Common cold

​General information

It is quite usual for adults to have several common colds in a year. The common cold is caused by hundreds of different viruses, with rhinoviruses as the most common type of virus.

The first symptoms are usually a sore throat, sneezing and tingling and irritation of the nose. These are followed by a cough and nasal congestion. You may have muscle aches and feel generally unwell and feverish. You may feel tired and unwell for some time, often up to 10 days.


You can take anti-inflammatory painkillers and fever reducers to ease your symptoms and bring down your temperature, provided you are familiar with them and are not allergic to them. As the common cold is usually caused by viruses , antibiotics will not be helpful. Cough medicines and decongestants available without a prescription at pharmacies may help with symptoms. You can also try steam inhalation to treat a blocked nose and husky voice. The pharmacy staff will help you choose the right products to ease your symptoms.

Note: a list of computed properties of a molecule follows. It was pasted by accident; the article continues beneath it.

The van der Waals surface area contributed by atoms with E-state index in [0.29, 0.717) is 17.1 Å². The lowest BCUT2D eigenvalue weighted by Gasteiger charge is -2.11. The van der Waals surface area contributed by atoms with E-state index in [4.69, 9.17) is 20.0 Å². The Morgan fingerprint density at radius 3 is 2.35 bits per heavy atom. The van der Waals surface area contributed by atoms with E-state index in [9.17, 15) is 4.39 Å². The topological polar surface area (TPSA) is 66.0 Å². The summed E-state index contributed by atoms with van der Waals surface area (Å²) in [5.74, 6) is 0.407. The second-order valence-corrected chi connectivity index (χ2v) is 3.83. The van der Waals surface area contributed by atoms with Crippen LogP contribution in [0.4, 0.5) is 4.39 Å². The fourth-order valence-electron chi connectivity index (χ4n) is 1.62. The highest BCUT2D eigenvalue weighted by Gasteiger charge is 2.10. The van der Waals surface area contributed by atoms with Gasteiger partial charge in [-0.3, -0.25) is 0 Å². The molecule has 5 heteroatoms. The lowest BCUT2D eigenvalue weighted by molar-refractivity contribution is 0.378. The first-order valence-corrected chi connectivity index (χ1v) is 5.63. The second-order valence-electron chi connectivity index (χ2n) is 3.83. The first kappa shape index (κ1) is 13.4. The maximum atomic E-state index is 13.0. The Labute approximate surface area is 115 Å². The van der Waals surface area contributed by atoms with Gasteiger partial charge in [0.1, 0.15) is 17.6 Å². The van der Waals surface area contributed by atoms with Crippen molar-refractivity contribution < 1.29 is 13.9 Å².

It is essential to rest and avoid physical exertion. Common colds are highly contagious, which is why it is a good idea to wash your hands frequently. Drink plenty of fluids, and if you have a high temperature, you should drink more than usual.

When should you seek medical advice?

You should seek medical advice if

  • your temperature stays high, over 38.5°C for longer than 3–4 days and you clearly feel it is not caused by a cold.
  • your fever comes back or your symptoms suddenly reappear.
  • you experience extreme fatigue, pain in the chest or you have difficulty breathing.
  • a person who belongs to one of the risk groups contracts a respiratory tract infection during an influenza epidemic.
  • your cough continues for longer than 3 weeks or your symptoms haven’t improved after 10 days and you feel pressure in your sinuses.

This Self-care instruction has been produced in collaboration with Duodecim Terveyskirjasto

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Updated  5.6.2020